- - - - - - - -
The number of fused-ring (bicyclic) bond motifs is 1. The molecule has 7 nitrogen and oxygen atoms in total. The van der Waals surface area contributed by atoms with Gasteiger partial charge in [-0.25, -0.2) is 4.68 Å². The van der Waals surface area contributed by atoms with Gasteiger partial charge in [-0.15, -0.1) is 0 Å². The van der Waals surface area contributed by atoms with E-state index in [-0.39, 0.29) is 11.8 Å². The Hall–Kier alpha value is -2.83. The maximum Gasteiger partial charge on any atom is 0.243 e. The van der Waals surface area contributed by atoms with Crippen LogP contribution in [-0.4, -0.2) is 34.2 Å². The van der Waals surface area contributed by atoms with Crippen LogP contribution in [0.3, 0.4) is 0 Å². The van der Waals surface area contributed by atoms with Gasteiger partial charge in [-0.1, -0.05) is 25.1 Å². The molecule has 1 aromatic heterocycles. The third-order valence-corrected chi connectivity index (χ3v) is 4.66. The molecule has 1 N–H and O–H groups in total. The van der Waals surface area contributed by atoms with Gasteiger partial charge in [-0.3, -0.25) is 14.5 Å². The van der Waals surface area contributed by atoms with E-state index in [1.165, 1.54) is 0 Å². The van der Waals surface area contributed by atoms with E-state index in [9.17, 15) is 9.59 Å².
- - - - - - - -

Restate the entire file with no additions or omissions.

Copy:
The number of fused-ring (bicyclic) bond motifs is 1. The molecule has 7 nitrogen and oxygen atoms in total. The van der Waals surface area contributed by atoms with Gasteiger partial charge in [-0.25, -0.2) is 4.68 Å². The van der Waals surface area contributed by atoms with Gasteiger partial charge in [-0.15, -0.1) is 0 Å². The van der Waals surface area contributed by atoms with E-state index in [-0.39, 0.29) is 11.8 Å². The Hall–Kier alpha value is -2.83. The maximum Gasteiger partial charge on any atom is 0.243 e. The van der Waals surface area contributed by atoms with Crippen LogP contribution in [-0.4, -0.2) is 34.2 Å². The van der Waals surface area contributed by atoms with Crippen LogP contribution in [0.3, 0.4) is 0 Å². The van der Waals surface area contributed by atoms with Gasteiger partial charge in [-0.1, -0.05) is 25.1 Å². The molecule has 1 aromatic heterocycles. The third-order valence-corrected chi connectivity index (χ3v) is 4.66. The molecule has 1 N–H and O–H groups in total. The van der Waals surface area contributed by atoms with Gasteiger partial charge in [-0.3, -0.25) is 14.5 Å². The van der Waals surface area contributed by atoms with E-state index in [1.165, 1.54) is 0 Å². The van der Waals surface area contributed by atoms with E-state index in [9.17, 15) is 9.59 Å².